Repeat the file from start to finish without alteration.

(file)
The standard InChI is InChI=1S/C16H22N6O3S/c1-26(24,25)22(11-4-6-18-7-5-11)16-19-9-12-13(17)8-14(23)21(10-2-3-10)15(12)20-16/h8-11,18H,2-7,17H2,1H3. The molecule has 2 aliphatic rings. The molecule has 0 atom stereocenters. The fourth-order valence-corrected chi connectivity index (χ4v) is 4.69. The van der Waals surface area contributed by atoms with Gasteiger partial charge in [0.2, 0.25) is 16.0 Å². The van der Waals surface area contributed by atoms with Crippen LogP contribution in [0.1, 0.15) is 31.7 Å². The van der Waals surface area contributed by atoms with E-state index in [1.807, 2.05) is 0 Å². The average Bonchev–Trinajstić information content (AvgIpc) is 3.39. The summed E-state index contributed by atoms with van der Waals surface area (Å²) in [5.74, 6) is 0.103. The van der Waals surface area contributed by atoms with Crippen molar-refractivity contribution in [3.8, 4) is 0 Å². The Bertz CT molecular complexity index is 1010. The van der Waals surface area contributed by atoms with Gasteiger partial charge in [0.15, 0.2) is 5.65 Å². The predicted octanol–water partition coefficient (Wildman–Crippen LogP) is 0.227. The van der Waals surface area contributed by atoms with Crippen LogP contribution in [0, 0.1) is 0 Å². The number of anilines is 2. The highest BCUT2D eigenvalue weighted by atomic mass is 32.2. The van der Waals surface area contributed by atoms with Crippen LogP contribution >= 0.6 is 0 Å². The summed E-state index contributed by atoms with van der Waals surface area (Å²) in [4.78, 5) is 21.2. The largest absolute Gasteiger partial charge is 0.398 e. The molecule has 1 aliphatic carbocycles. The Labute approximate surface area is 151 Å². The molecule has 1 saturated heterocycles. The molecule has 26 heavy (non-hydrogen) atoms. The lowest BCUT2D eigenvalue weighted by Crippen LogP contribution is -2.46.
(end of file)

The standard InChI is InChI=1S/C16H22N6O3S/c1-26(24,25)22(11-4-6-18-7-5-11)16-19-9-12-13(17)8-14(23)21(10-2-3-10)15(12)20-16/h8-11,18H,2-7,17H2,1H3. The molecule has 2 aliphatic rings. The molecule has 0 atom stereocenters. The fourth-order valence-corrected chi connectivity index (χ4v) is 4.69. The van der Waals surface area contributed by atoms with Gasteiger partial charge in [0.2, 0.25) is 16.0 Å². The van der Waals surface area contributed by atoms with Crippen LogP contribution in [0.1, 0.15) is 31.7 Å². The van der Waals surface area contributed by atoms with E-state index in [1.807, 2.05) is 0 Å². The average Bonchev–Trinajstić information content (AvgIpc) is 3.39. The summed E-state index contributed by atoms with van der Waals surface area (Å²) in [5.74, 6) is 0.103. The van der Waals surface area contributed by atoms with Crippen molar-refractivity contribution in [3.8, 4) is 0 Å². The Bertz CT molecular complexity index is 1010. The van der Waals surface area contributed by atoms with Gasteiger partial charge in [0.15, 0.2) is 5.65 Å². The predicted octanol–water partition coefficient (Wildman–Crippen LogP) is 0.227. The van der Waals surface area contributed by atoms with Crippen LogP contribution in [0, 0.1) is 0 Å². The number of anilines is 2. The highest BCUT2D eigenvalue weighted by atomic mass is 32.2. The van der Waals surface area contributed by atoms with Crippen LogP contribution >= 0.6 is 0 Å². The summed E-state index contributed by atoms with van der Waals surface area (Å²) in [4.78, 5) is 21.2. The largest absolute Gasteiger partial charge is 0.398 e. The molecule has 1 aliphatic carbocycles. The Labute approximate surface area is 151 Å². The molecule has 1 saturated heterocycles. The molecule has 26 heavy (non-hydrogen) atoms. The lowest BCUT2D eigenvalue weighted by Crippen LogP contribution is -2.46.